State Sen. Pete Harckham (D-South Salem) in Albany last year.

State Sen. Pete Harckham (D-South Salem) in Albany last year. Credit: AP/Hans Pennink

ALBANY — A proposal to create a $75 billion Superfund program to force companies that profited from use of fossil fuels to pay for the continued environmental fallout from climate change is pitting some powerful state legislators against the influential energy lobby.

“We have no more time to wait,” said Sen. Pete Harckham (D-South Salem), chairman of the Senate Environmental Conservation Committee. He said taxpayers alone can’t pay to combat the ravages of climate change, which include flooding, sea-level rise and storms. “It is time for decisive leadership.”

But while several key legislators, including Harckham, Senate Finance Committee chairwoman Liz Krueger (D-Manhattan) and Assemb. Jeffrey Dinowitz (D-Bronx), warn that time is quickly running out to avoid and reduce disasters, their effort faces substantial opposition from the energy industry.

The opposition includes the American Petroleum Institute, a trade group for oil companies, which argues in part that it would be unfair to penalize companies today for greenhouse gas byproducts from past business activity that was legal, and that the Superfund would hurt the nation’s economy. The issue also is being actively “monitored” by the Independent Power Producers of New York, another influential lobbying force in Albany for energy producers, according to state lobbying disclosure reports.

WHAT TO KNOW

  • Proposed state legislation would create a $75 billion superfund program to force companies that profited from use of fossil fuels to pay for the continued environmental fallout from climate change.
  • The issue is pitting some powerful state legislators against substantial opposition from the influential energy lobby.
  • The proposal is among dozens that could be part of the state budget being negotiated between Gov. Kathy Hochul and legislative leaders now or could be debated as a separate measure after a budget is adopted. 

The proposal is among dozens that could be part of the state budget being negotiated between Gov. Kathy Hochul and legislative leaders now or could be debated as a separate measure after a budget is adopted.

Harckham and other supporters of the climate change Superfund proposal argue that dramatic action is needed and it must happen now. This month, the UN Intergovernmental Panel on Climate Change concluded that continued global warming will soon bring disasters that include severe coastal flooding, heat waves and storm surges at a greater ferocity and frequency to areas such as Long Island. The panel said erosion already has made Long Island shorter and narrower.

The climate change superfund would seek $3 billion a year from companies over the next 25 years.

“Right now, taxpayers and ratepayers are on the hook for the entire amount,” said Blair Horner, executive director of the New York Public Interest Research Group. “The bill makes those responsible pay their share.”

The proposal, called the Climate Change Adaptation Cost Recovery Program, is based on the successful Superfund program at the state and national levels. Since 1980, the Superfund programs have required corporations to pay for cleaning polluted sites on which they operated, such as Love Canal in Niagara Falls, which helped prompt the programs.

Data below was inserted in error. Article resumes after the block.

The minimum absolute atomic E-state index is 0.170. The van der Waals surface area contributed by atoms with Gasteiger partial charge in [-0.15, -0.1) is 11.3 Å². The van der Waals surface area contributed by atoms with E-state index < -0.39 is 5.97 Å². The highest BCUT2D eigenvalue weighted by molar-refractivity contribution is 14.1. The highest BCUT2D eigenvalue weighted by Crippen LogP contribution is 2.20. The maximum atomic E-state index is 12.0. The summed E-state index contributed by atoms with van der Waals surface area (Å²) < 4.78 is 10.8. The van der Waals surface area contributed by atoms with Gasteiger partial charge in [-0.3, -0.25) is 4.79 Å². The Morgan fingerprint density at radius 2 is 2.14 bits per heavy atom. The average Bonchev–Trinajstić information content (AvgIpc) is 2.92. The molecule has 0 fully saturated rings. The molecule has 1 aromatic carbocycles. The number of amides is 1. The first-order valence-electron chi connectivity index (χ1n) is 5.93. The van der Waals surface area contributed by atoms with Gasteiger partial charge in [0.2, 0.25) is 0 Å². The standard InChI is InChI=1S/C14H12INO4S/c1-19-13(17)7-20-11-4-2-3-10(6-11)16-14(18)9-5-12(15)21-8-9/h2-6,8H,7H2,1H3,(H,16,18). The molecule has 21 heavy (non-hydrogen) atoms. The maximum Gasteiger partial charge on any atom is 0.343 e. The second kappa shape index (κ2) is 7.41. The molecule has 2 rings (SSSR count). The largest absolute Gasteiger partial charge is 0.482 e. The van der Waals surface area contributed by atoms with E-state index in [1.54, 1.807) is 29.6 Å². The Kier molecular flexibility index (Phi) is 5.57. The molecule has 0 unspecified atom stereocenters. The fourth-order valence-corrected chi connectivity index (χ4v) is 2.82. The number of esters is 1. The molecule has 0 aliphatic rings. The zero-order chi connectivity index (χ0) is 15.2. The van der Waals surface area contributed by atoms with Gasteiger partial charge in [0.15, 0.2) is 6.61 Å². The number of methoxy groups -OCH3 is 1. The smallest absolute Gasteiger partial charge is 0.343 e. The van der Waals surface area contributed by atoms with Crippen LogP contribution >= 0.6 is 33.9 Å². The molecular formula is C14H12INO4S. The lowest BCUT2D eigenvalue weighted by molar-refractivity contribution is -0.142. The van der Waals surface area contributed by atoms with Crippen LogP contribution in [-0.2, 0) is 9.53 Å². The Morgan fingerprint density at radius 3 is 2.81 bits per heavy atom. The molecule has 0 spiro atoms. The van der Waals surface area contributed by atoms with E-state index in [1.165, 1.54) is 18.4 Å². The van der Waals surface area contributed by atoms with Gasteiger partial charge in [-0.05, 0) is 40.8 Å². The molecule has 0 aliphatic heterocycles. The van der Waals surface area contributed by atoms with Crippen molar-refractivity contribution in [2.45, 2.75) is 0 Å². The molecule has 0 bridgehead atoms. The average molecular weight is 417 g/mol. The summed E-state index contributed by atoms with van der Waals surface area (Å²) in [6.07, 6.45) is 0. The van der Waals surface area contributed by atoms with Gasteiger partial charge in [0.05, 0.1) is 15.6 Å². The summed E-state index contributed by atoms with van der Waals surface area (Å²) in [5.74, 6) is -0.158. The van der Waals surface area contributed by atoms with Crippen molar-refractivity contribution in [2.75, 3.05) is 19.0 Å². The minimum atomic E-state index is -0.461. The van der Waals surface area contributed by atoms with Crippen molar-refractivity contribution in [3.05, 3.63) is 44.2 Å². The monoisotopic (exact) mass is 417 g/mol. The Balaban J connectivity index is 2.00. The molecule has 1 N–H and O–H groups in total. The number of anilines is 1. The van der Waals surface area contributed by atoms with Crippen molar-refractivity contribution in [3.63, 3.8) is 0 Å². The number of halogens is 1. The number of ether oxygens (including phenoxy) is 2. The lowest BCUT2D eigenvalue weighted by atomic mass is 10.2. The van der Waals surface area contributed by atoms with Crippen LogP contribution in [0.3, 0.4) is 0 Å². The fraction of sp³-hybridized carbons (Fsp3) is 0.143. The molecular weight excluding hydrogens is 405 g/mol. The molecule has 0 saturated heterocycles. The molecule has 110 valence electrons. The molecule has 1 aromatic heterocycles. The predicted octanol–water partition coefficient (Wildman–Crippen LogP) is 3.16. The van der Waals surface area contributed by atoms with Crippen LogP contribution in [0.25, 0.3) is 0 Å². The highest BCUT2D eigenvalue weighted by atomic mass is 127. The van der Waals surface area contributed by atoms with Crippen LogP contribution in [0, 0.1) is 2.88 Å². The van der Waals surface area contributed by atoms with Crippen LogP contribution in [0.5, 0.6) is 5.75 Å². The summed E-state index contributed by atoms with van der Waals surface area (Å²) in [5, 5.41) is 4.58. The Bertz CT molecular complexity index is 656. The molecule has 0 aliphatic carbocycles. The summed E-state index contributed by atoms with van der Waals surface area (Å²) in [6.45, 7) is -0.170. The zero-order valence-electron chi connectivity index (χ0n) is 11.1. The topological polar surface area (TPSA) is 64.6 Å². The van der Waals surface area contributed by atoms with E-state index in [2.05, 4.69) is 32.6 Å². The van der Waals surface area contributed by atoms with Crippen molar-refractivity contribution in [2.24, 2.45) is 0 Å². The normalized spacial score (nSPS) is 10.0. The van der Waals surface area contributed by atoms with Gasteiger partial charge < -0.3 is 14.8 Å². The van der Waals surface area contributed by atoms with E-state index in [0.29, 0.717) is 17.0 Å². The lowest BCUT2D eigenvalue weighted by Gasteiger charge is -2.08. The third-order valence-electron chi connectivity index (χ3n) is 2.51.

However, the existing Superfund programs assess costs to corporations for pollution cleanup after an investigation. The proposed climate bill wouldn’t. Instead, it would use decades of research to determine the share of carbon dioxide released into the atmosphere by specific companies over the past 70 years, supporters said.

“In the decade since Superstorm Sandy, New York State has seen tens of billions of dollars in damages from climate change driven disasters,” Krueger said. “Even if we do everything we should to mitigate the climate crisis, we will still face well over a hundred billion dollars more in damages and adaptations costs between now and 2050.”

A companion bill would direct funding from Superfund payments to communities to make buildings more energy efficient; update energy transmission facilities; expand public transit upstate; create rebates for small businesses and residents to reduce energy costs and emissions; and, on Long Island, provide job training to workers who lose their jobs in fossil-fuel dependent companies.

The American Petroleum Institute, however, said the effort is bad public policy and may be unconstitutional.

“There is reason to believe that a court would view this legislation as unconstitutional given the harsh and oppressive nature of the bill,” the association stated in a memorandum of opposition this month to legislators. “There is a persuasive argument that the bill’s extreme retroactivity [reaching back 23 years to 2000] and amount of potential liability [up to $75 billion] makes the law ‘harsh and oppressive’ considering that the targeted companies’ actions were lawful during the relevant period, and the emissions were actually produced by others farther down the supply chain.”

The industry also said a move from fossil fuels doesn’t have to threaten the nation’s economic engine.

“Singling out energy production for exorbitant and disproportionate penalties while ignoring the economy-sustaining use of that energy is misguided,” the trade group told legislators. The group also said the state’s estimates of blame can’t be accurately calculated.

“Liability should not attach simply because a company extracted or refined fossil fuels that were placed into commerce and combusted by a third party,” the API stated.

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